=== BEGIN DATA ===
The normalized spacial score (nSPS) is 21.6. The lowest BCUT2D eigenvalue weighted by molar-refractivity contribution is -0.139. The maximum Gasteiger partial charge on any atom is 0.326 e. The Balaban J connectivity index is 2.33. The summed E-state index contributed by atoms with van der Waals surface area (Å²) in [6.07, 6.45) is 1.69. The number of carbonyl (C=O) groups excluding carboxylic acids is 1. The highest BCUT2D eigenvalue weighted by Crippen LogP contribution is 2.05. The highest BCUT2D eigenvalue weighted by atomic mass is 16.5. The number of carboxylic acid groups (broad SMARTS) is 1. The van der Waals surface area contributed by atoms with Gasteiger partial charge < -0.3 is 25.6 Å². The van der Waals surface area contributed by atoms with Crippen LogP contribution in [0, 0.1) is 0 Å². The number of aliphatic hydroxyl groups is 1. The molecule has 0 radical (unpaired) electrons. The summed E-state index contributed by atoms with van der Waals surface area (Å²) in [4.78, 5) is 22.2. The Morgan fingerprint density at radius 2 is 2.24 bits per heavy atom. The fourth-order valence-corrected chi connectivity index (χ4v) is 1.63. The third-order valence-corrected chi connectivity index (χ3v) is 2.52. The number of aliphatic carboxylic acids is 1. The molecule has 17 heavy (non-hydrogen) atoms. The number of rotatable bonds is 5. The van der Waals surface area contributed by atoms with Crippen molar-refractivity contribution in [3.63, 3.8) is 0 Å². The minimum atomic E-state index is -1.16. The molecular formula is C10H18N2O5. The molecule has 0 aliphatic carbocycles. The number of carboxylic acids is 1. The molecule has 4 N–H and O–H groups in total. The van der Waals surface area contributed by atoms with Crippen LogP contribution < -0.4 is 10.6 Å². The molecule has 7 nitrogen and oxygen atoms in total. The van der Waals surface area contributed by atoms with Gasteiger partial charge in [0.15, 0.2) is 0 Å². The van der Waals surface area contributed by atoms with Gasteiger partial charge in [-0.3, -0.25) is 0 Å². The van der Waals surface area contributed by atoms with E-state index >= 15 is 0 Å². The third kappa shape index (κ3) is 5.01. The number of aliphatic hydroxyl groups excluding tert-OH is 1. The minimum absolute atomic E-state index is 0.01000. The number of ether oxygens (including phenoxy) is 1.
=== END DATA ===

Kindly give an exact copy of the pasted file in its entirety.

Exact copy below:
The normalized spacial score (nSPS) is 21.6. The lowest BCUT2D eigenvalue weighted by molar-refractivity contribution is -0.139. The maximum Gasteiger partial charge on any atom is 0.326 e. The Balaban J connectivity index is 2.33. The summed E-state index contributed by atoms with van der Waals surface area (Å²) in [6.07, 6.45) is 1.69. The number of carbonyl (C=O) groups excluding carboxylic acids is 1. The highest BCUT2D eigenvalue weighted by Crippen LogP contribution is 2.05. The highest BCUT2D eigenvalue weighted by atomic mass is 16.5. The number of carboxylic acid groups (broad SMARTS) is 1. The van der Waals surface area contributed by atoms with Gasteiger partial charge < -0.3 is 25.6 Å². The van der Waals surface area contributed by atoms with Crippen LogP contribution in [0, 0.1) is 0 Å². The number of aliphatic hydroxyl groups is 1. The molecule has 0 radical (unpaired) electrons. The summed E-state index contributed by atoms with van der Waals surface area (Å²) in [4.78, 5) is 22.2. The Morgan fingerprint density at radius 2 is 2.24 bits per heavy atom. The fourth-order valence-corrected chi connectivity index (χ4v) is 1.63. The third-order valence-corrected chi connectivity index (χ3v) is 2.52. The number of aliphatic carboxylic acids is 1. The molecule has 17 heavy (non-hydrogen) atoms. The number of rotatable bonds is 5. The van der Waals surface area contributed by atoms with Crippen molar-refractivity contribution in [3.63, 3.8) is 0 Å². The minimum atomic E-state index is -1.16. The molecular formula is C10H18N2O5. The molecule has 0 aliphatic carbocycles. The number of carboxylic acids is 1. The molecule has 4 N–H and O–H groups in total. The van der Waals surface area contributed by atoms with Crippen LogP contribution < -0.4 is 10.6 Å². The molecule has 7 nitrogen and oxygen atoms in total. The van der Waals surface area contributed by atoms with Gasteiger partial charge in [0.15, 0.2) is 0 Å². The van der Waals surface area contributed by atoms with Gasteiger partial charge in [-0.3, -0.25) is 0 Å². The van der Waals surface area contributed by atoms with E-state index >= 15 is 0 Å². The third kappa shape index (κ3) is 5.01. The number of aliphatic hydroxyl groups excluding tert-OH is 1. The minimum absolute atomic E-state index is 0.01000. The number of ether oxygens (including phenoxy) is 1.